TEXT OF INTERVIEW
Steve Chiotakis: Homeland Security Secretary Janet Napolitano and Interior Secretary Ken Salazar will meet with company executives to determine how the company will pay for its oil spill in the Gulf of Mexico. Some damage estimates top $10 billion. David Kotak is chief investment officer with Cumberland Advisors, he's with us now from Tampla, Fla. to talk about the real economic costs associated with this disaster. Hi, David.
David Kotok: Hi, Steve.
Chiotakis: Besides the reputation, what kind of economic damage could this cause to BP?
Kotok: This is potentially huge for BP, and the estimates are rising in terms of cost and liability every day. We have no idea. This is much bigger than, say, the Valdez event with Exxon, and that cost Exxon billions. This could cost BP tens of billions, maybe more.
Chiotakis: I keep thinking about all the other rigs and the outfits, not only in the Gulf but along the California coast and elsewhere. I mean why aren't these things fitted with this safety valve, if you will?
Kotok: I have no idea why they're not fitted with the safety valve. I suspect there is now going to be a huge examination of the entire industry and the outlook for that to be an ongoing, in-depth investigation is 100 percent at this point.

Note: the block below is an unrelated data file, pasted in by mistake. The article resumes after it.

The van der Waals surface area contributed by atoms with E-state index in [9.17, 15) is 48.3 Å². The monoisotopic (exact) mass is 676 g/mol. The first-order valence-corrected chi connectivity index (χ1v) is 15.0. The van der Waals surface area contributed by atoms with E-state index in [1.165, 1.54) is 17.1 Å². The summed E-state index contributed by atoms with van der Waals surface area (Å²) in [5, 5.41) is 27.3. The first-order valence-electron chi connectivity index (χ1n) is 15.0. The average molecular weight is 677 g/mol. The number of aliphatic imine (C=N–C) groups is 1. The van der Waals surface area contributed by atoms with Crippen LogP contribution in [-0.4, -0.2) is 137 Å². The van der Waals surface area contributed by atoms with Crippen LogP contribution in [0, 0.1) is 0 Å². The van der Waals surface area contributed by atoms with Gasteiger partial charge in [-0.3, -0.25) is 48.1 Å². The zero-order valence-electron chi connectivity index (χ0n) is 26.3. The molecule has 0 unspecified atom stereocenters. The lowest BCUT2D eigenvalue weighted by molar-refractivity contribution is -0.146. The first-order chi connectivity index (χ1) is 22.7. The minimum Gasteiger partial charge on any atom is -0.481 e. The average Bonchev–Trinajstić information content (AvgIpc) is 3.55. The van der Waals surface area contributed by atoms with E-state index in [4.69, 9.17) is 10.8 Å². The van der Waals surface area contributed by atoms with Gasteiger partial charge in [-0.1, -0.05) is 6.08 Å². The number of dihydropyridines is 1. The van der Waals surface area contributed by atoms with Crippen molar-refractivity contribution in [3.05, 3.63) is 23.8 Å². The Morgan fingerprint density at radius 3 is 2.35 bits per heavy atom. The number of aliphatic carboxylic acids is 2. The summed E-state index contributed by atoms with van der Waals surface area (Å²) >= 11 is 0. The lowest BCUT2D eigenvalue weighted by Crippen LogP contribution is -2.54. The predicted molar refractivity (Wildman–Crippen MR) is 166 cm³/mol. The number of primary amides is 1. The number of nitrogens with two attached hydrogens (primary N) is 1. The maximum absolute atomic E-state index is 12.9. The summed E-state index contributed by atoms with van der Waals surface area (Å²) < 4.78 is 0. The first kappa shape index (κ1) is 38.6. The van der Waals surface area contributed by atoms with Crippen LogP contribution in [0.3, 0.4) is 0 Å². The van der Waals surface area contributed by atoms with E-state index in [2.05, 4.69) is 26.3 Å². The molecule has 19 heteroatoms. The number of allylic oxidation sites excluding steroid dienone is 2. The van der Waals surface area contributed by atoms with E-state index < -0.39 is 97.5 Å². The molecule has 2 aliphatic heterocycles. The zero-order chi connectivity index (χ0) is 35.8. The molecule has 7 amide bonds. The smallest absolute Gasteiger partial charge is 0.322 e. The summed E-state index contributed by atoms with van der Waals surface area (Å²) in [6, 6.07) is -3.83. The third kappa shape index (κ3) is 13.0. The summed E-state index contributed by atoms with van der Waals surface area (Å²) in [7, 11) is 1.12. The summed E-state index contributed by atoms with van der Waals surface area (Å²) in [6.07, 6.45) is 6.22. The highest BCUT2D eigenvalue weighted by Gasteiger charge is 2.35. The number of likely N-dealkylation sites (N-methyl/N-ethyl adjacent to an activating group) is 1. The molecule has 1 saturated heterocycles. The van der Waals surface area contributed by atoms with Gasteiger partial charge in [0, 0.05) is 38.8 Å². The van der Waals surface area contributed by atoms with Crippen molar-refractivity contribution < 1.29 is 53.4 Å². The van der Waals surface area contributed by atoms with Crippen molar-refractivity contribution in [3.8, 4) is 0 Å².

Chiotakis: How are U.S. consumers going to feel the residuals of this oil, massive spill?
Kotok: Well of course the obvious is we're going to see the price of seafood and shrimp and things go up. And the shrimp farms in South America, I understand, are already gearing up for that. But the other thing we have is we've got five states who are getting an economic shock, and they are piling on top of what has been a three-year financial crisis, housing crisis. So I expect the economy to start to show signs as early as the May and June statistics.
Chiotakis: David Kotok of Cumberland Advisors with us from Tampa this morning. David, thanks.
Kotok: Thank you.